July 1948 Radio News
Wax nostalgic about and learn from the history of early
electronics. See articles from
Radio & Television News, published 1919-1959. All copyrights hereby
Benjamin Franklin is famous
for his kite-flying experiment whereby he 'discovered' not electricity (as
many people believe), but that lightning is a form of electricity (most people
thought it was a jet of gas). A lesser known fact about Mr. Franklin is
that he invented the lightning rod after realizing the electrical nature of
lightning. His understanding of electric fields facilitated an implementation
whereby hefty iron cabling interconnected a tall, pointed rod installed at
the tallest point on a building and a spike driven into the ground. Lightning
typically strikes the object that is the shortest distance (in terms of electrical
field strength) from it because the discharge can begin at the lowest voltage.
The presence of the grounded lightning rod above the highest point on a structure
effectively brings that point all the way down to ground level, rendering it
no longer as electrically tall, thereby reducing its likelihood of being struck
by lightning. Contrary to common belief, the purpose of a lightning rod is
NOT to attract lightning and provide a discharge path for the bolt.
Benjamin (he insists I call him 'Ben') was a hero in Philadelphia where his
invention almost totally stopped the rash of fires that occurred all around
the city whenever a major lightning storm occurred. Word quickly spread and
soon thereafter cities all over the world were being spared similar catastrophes
after installing their own lightning rods. Chalk another one up for American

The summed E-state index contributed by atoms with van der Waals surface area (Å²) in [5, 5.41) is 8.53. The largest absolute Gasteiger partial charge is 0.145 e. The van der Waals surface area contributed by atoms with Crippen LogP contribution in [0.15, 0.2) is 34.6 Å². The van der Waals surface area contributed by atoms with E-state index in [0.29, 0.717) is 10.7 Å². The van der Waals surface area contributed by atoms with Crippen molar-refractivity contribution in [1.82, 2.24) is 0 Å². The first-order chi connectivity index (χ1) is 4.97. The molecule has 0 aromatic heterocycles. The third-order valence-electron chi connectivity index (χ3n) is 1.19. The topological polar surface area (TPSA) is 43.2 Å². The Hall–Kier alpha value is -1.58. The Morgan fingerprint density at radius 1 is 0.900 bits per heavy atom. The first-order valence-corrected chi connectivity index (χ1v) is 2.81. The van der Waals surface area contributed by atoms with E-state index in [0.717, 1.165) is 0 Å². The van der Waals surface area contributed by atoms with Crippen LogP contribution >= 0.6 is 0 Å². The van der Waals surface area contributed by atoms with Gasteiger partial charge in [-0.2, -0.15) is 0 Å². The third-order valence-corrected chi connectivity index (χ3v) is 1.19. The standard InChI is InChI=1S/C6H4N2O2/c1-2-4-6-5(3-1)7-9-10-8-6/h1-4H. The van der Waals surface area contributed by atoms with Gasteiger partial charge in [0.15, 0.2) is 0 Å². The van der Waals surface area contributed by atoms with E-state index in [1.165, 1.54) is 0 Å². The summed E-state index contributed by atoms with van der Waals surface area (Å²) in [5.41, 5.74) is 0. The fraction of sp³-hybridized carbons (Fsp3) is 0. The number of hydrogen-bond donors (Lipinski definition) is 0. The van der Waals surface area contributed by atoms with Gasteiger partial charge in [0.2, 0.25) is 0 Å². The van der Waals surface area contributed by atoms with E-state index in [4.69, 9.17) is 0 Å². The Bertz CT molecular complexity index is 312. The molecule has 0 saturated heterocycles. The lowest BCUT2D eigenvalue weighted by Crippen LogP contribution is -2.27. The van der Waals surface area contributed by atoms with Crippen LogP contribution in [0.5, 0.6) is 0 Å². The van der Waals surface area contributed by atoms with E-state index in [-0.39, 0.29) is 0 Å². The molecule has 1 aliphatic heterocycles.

ingenuity (which might be politically incorrect to point out these days).
Mac's Radio Service Shop: A Little Lightning
By John T. Frye
The static crashes in the receivers Mac and his red-headed assistant, Barney,
were working on had been growing steadily louder and closer together; and when
there came a sudden sharp peal of thunder, Mac laid aside his test prods.
"Let's take a break, Red," he suggested as he started closing the switches
that grounded the AM antenna, the FM dipole, and the TV three-element beam;
"that is, if you think you can tear yourself away from your work."
"W-e-l-l-l, boss, if you insist-" Red said with a very phoney-sounding reluctance.
Mac tripped the circuit-breaker that opened both power leads going to the
receiver outlets and the test equipment and settled himself comfortably on
the end of the bench. Just then there was a brilliant flash of light accompanied
by the vicious "sn-a-a-a-p!" of a near stroke of lightning, and Miss Perkins,
the office force of Mac's Radio Service Shop, sailed through the door of the
service department with rather unlady-like haste.
"I-I just happened to think you boys might like some of these chocolates
I picked up during lunch hour," she said holding out the open box in hands
that were noticeably shaking.
Barney hopped off the stool on which he had been sitting and offered it